You are in significant pain, and the Doctors determined that your back and leg pain is caused by a Lumbar Disc Herniation. Despite all the non surgical treatments such as medications, therapy, activity restrictions, and injections, you are not getting better and now want a surgical solution. If your Surgeon recommends a surgery, you should be informed about how the recommendation was made.
Usually, the discussion comes down to two things:
1. Removing the disc herniation and taking pressure off your pinched nerve. For those with predominantly leg pain, this is usually a standard part of the discussion. No matter what it is called, (laminectomy, discectomy, laminotomy, foraminotomy, endoscopic discectomy, laser discectomy, etc) the goals should be the same. The disc piece irritating the nerve should be removed, thereby decreasing the irritation of the nerves, and reducing the pain, and discomfort. If this is achieved, there should be a greater than 90% chance of a successful outcome. Most Surgeons will also have this procedure on themselves. I would have this procedure on MYSELF. It is a YES. The complication rates are relatively low, and the recovery is usually very quick.
2. Some Spine Surgeons will also recommend a Lumbar Fusion Procedure along with the Lumbar Discectomy. The reason to have a lumbar fusion is not as clear cut. If there is definite evidence of an instability (the spine bones are moving abnormally on top of each other), then a Lumbar Fusion is probably a reasonable choice. A Fusion is a process by which the body is fooled into thinking two or more separate bones are broken. The body will then heal the “Broken” pieces together to make it one bone. When there is instability, the excess movement, in combination of the disc herniation and bone spurs will cause severe pain with certain movements. Fusion does make sense in this scenario. On the other hand, some Surgeons recommend fusions if there is a central disc herniation at L4-L5, or evidence of arthritis to the back of the spine, or if there is a significant back pain component to the herniated disc.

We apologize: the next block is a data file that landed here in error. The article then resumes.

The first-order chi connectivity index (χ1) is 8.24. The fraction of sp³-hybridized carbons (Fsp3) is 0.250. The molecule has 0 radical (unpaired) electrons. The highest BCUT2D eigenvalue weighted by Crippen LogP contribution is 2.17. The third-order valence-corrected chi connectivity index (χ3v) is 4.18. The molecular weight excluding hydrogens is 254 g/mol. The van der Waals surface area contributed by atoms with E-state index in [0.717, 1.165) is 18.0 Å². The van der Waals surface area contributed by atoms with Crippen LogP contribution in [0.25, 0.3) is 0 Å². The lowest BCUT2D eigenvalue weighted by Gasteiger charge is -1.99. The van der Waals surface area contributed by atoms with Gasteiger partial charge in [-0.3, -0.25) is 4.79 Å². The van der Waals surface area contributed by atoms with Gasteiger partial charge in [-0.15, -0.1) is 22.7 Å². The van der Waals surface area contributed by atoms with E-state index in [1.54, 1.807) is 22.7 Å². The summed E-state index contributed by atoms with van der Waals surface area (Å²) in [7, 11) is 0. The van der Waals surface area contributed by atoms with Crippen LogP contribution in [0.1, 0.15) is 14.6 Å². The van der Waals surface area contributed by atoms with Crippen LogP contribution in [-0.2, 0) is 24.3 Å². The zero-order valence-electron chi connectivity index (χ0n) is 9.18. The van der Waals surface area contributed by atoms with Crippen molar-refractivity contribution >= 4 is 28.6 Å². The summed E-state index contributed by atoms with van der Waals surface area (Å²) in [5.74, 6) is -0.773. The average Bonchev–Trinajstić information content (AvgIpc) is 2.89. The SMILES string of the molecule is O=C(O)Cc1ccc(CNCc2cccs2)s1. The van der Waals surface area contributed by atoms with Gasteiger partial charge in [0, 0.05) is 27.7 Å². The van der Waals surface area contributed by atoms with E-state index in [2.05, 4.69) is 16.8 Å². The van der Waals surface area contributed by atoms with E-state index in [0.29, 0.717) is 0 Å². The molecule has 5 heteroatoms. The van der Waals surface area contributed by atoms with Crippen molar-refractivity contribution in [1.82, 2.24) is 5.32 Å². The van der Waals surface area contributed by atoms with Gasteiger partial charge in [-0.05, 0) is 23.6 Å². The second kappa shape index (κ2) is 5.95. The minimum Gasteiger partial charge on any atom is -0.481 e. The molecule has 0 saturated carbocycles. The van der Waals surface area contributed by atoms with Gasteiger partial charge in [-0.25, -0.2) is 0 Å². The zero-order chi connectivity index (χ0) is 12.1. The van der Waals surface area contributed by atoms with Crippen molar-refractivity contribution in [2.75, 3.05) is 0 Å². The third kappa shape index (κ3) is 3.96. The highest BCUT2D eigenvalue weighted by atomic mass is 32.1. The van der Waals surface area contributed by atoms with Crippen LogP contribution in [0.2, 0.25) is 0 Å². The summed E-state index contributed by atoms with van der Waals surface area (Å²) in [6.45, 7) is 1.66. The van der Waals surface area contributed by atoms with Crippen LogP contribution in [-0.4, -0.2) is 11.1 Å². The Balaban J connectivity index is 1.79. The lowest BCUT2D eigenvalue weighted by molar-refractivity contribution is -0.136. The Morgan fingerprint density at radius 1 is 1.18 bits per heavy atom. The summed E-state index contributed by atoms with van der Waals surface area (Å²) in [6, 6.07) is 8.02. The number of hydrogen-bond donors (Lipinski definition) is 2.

When polling surgeons, most will say MAYBE to Lumbar Spinal Fusion, and some will even say NO.
Unfortunately, Lumbar Spinal Fusion surgery is less predictable, with higher rates of dissatisfaction. If you are considering Lumbar Spinal Fusion surgery, please ask the Surgeon if they would make the same recommendation on themselves or close family members. For gross instability, tumors, bad fractures, and multiple recurrent disc herniations, it may be the only answer. For other situations, there may be other alternatives.
- Jalalpour K, Neumann P, Johansson C, Hedlund R. A Randomized Controlled Trial Comparing Transforaminal Lumbar Interbody Fusion and Uninstrumented Posterolateral Fusion in the Degenerative Lumbar Spine. Global Spine J. 2015 Aug;5(4):322-8. PubMed PMID: 26225282